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Twigs & Trees with Rhonda: Coroners Records
by Rhonda R. McClure

September 21, 2000
See Rhonda's Previous Columns

As genealogists we are obsessed with the dead. Let's face it, the majority of the individuals we are searching for are in fact dead. And while we automatically look for death records, we seldom think to look for other records that may be generated by the death of our ancestor. One of the overlooked records is coroners' records.

Perhaps it is because we hate to think of anything bad happening to our ancestors that overshadow our thoughts when it comes to these records. However, there are some cases where the cause of death of an ancestor may indeed have generated a coroner's inquest.

Coroners records may exist even if your ancestor didn't die a brutal death.

What Brings the Coroner

We tend to assume that the coroner was involved only when the death was of a violent nature. However, this is a faulty assumption on our part. The coroner could also have been called in when the death was of a mysterious or accidental nature as well.

Another faulty assumption on the part of us as present day researchers is to assume that these records are of a more recent invention. Coroners have existed for hundreds of years, and in some localities those records of long ago still exist.

What Types of Records

There are many different types of records that you are likely to find in a coroner's report, including:

  • Pathology reports
  • Necrology reports
  • Toxicology reports
  • Testimony offered at the inquest
  • Police reports
  • Jury reports

Like other records, the coroner's records can be found at a variety of levels of jurisdiction including city, county, and state. Most places will have a county examiner, however larger cities will have medical examiner offices.

Finding the Records

Finding these records requires that the researcher first determine the jurisdiction for the locality where the ancestor died. In some cases the death record may give you the clue that there is a coroner's investigation. I have seen death certificates that indicate they are temporary pending the results of the coroner's report. And usually attached to such a certificate is the final answer in a revised form from the coroner. This is especially true in Illinois.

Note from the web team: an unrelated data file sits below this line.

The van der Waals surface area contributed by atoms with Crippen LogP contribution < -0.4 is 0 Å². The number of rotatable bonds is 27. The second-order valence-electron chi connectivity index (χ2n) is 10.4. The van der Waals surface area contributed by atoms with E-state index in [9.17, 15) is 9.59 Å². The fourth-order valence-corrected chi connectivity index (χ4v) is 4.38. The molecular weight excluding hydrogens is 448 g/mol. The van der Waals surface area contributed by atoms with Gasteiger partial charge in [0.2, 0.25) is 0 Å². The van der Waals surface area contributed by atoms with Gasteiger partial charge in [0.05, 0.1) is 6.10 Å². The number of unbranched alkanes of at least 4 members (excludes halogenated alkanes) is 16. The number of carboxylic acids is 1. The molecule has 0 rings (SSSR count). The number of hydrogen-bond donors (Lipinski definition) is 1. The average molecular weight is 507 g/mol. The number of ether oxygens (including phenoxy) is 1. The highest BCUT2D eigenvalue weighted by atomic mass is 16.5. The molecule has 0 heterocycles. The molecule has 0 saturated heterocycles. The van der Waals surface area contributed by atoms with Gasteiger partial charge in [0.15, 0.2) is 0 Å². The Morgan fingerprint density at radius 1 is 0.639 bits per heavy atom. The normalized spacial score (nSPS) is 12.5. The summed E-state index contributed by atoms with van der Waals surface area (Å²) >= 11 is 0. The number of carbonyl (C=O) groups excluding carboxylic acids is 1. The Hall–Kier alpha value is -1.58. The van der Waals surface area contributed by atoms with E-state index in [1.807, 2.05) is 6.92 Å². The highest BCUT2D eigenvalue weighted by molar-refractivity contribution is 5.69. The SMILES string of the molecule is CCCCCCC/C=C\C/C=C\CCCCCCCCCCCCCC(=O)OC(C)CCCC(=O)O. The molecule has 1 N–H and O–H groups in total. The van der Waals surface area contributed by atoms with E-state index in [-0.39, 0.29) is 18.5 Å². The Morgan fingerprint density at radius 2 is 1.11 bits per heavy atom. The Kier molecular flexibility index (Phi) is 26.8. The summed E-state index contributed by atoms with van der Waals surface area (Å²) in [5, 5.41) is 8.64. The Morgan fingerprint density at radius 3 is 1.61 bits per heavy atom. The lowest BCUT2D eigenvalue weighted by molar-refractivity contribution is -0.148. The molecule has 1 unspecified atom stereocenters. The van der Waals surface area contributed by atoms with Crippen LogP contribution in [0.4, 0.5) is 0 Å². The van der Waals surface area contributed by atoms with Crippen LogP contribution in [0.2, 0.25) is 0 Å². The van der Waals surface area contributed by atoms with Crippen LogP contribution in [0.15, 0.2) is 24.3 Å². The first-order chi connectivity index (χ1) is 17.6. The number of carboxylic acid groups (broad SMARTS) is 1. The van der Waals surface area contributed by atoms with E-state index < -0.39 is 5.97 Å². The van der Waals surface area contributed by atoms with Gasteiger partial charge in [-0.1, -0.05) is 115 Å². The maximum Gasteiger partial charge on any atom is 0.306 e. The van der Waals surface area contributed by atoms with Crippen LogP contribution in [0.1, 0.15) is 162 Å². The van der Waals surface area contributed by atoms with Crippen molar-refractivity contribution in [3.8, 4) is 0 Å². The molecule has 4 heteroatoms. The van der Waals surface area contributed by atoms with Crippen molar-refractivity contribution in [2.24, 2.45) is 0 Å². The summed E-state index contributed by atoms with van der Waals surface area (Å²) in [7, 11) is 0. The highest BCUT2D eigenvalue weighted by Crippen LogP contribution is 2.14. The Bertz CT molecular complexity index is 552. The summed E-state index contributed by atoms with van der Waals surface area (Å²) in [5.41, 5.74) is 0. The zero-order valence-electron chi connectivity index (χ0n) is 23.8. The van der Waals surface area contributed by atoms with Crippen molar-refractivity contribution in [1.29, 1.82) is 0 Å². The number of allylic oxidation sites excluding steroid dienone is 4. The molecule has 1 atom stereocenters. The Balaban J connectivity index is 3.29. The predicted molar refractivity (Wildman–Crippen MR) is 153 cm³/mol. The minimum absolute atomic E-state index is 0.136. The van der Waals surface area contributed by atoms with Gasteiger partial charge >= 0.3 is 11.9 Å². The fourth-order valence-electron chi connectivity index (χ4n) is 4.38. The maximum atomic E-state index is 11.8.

Some localities have allowed their coroner's records to be microfilmed by the Family History Library. This should be one of the first places you check unless the ancestors died locally in which case you can contact the local coroner's office to find out where those records are now housed.

In Conclusion

The next time you discover an ancestor who died under questionable circumstances, follow up by trying to track down coroner's records. Just remember though, that you may not always like the answer to the question.

See Rhonda's Previous Columns

Rhonda R. McClure is a professional genealogist specializing in celebrity trees and computerized genealogy. She has been involved in online genealogy for fifteen years. She is the author of the award-winning The Complete Idiot's Guide to Online Genealogy, now in its second edition. She is the author of four how-to guides on Family Tree Maker. In late 2001, she wrote The Genealogist's Computer Companion. She is a contributing editor to Biography Magazine with her "Celebrity Roots" column and a contributing writer to The History Channel Magazine. Her latest book is Finding Your Famous and Infamous Ancestors. She may be contacted at rhondagen@thegenealogist.com.

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